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 I’ve recently made the move to what most people would regard as a more grown up job.   Sure, my hands stay cleaner; no perma-grit under the nails; no explanations to wife’s friends excusing grubby fingers.  I’m probably not far enough away from it to really take stock of how retiring from being a full time bike mechanic will affect my mindset, but after only a week here are some things I miss.

My wedding band always clicked on frames when I was lifting bikes into the work stand, or steadying them to check a bearing.  It’s one of those things that I had to get used to when I started wearing this ring.  Now I’ll just fiddle with it all the time and probably lose it.  That’s a strike against the new job.

 There’s the immensely satisfying feeling of working with your hands and understanding the workings and problems of physical systems:  no one ought go through life without encountering it. It’s a feeling I’ve had on a daily basis for a very long time, and though other forms of satisfaction in work will replace it, none are quite the same.  I’ll probably start building a Rube Goldberg machine.

 As surly as a great many bike mechanics are, the good ones really are in it for the riders.  Sure, everyone starts out so they can fix their own bike, but when you hit a certain level of mechanic and start talking to them, you realize that seeing a rider and machine that work perfectly together is the most satisfying part of their job.  Nothing is better than watching a bike you’ve dialed in hit that finish line, or hearing the word “perfect” after a test ride.  Not that you see or hear it every time.  It’s the random reward schedule that keeps us coming back I suppose.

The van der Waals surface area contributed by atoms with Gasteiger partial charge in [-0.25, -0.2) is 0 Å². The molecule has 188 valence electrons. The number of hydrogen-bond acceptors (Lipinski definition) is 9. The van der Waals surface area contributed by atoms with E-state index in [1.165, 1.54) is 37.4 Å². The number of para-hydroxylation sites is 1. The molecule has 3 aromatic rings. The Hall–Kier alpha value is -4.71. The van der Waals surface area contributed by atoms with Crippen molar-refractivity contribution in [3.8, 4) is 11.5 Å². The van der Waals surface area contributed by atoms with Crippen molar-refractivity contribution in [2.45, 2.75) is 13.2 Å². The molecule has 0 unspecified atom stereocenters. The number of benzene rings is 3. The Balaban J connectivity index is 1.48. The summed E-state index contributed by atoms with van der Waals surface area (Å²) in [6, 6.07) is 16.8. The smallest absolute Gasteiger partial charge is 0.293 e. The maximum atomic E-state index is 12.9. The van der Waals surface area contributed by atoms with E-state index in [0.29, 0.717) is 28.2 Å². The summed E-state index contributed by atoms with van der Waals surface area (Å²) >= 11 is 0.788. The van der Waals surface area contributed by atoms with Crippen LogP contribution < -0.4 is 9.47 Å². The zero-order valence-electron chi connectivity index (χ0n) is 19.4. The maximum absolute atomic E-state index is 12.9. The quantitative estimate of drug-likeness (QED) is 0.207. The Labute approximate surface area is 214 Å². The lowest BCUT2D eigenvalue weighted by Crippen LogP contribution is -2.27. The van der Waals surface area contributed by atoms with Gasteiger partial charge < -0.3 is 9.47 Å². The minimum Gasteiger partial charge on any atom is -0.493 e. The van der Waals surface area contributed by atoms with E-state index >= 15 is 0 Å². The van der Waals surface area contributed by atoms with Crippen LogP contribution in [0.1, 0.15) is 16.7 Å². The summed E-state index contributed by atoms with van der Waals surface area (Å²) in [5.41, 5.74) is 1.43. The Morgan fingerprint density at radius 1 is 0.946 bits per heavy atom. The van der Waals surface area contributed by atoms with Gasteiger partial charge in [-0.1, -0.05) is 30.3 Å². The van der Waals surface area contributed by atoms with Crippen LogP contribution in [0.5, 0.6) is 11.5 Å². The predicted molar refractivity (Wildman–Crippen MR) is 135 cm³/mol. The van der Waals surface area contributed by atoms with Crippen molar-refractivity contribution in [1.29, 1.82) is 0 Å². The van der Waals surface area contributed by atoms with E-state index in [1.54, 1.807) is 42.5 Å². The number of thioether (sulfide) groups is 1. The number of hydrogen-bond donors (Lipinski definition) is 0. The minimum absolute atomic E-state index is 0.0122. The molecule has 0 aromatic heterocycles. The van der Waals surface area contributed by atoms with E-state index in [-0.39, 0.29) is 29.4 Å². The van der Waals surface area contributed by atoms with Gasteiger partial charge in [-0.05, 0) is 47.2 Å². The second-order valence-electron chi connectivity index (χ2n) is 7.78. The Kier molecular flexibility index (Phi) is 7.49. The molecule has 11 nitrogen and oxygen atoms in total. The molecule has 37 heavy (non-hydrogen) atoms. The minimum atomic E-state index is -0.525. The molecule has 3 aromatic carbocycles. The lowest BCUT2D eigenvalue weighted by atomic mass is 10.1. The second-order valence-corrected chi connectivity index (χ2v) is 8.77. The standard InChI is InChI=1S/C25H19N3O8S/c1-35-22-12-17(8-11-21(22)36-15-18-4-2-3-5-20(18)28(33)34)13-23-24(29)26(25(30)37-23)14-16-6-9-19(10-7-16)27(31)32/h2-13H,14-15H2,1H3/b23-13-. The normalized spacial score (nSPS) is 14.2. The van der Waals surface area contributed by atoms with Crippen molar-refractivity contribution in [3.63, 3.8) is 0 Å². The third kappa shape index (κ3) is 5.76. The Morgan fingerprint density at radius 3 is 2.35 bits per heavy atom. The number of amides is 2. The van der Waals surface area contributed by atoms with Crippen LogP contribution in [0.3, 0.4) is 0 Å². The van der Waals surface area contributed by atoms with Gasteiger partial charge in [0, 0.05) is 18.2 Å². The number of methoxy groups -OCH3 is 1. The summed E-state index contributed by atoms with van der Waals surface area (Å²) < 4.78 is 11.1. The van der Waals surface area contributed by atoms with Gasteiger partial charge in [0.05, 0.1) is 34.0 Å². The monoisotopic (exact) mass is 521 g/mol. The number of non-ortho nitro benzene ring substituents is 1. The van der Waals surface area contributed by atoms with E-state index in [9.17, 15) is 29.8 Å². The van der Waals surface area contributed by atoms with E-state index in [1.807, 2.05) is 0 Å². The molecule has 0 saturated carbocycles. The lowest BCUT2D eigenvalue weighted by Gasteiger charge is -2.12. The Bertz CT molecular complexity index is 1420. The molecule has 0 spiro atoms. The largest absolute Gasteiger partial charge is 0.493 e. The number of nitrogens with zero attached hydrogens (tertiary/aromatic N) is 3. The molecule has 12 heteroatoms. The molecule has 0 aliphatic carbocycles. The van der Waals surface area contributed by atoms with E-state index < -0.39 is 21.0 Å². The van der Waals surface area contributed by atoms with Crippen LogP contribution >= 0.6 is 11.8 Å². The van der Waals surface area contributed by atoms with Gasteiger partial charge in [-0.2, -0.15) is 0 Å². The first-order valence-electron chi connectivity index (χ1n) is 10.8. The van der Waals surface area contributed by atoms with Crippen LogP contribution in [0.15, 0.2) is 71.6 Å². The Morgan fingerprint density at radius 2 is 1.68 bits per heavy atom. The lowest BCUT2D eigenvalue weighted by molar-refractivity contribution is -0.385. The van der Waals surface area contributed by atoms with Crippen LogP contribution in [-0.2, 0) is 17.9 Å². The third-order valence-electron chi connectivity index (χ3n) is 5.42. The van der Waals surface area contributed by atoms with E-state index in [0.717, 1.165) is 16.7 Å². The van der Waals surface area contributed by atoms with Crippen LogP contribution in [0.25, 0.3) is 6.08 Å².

Most of all I’ve loved working with other good mechanics.  Bikes are mysterious creatures sometimes.  You can sit back and stare at a problem for a long time, sometimes forever, without the answer coming to you.  A lot of mechanics are touchy and secretive about the skills they’ve worked so hard to develop, but I’ve had the privilege to work with some other mechanics with serious chops and credential over the years.  Being able to holler “consult” when something isn’t going my way is probably the best part of the job. It’s how we all get better at what we do.  Or did.  Sigh.

 I give it three years max before I’m back in it…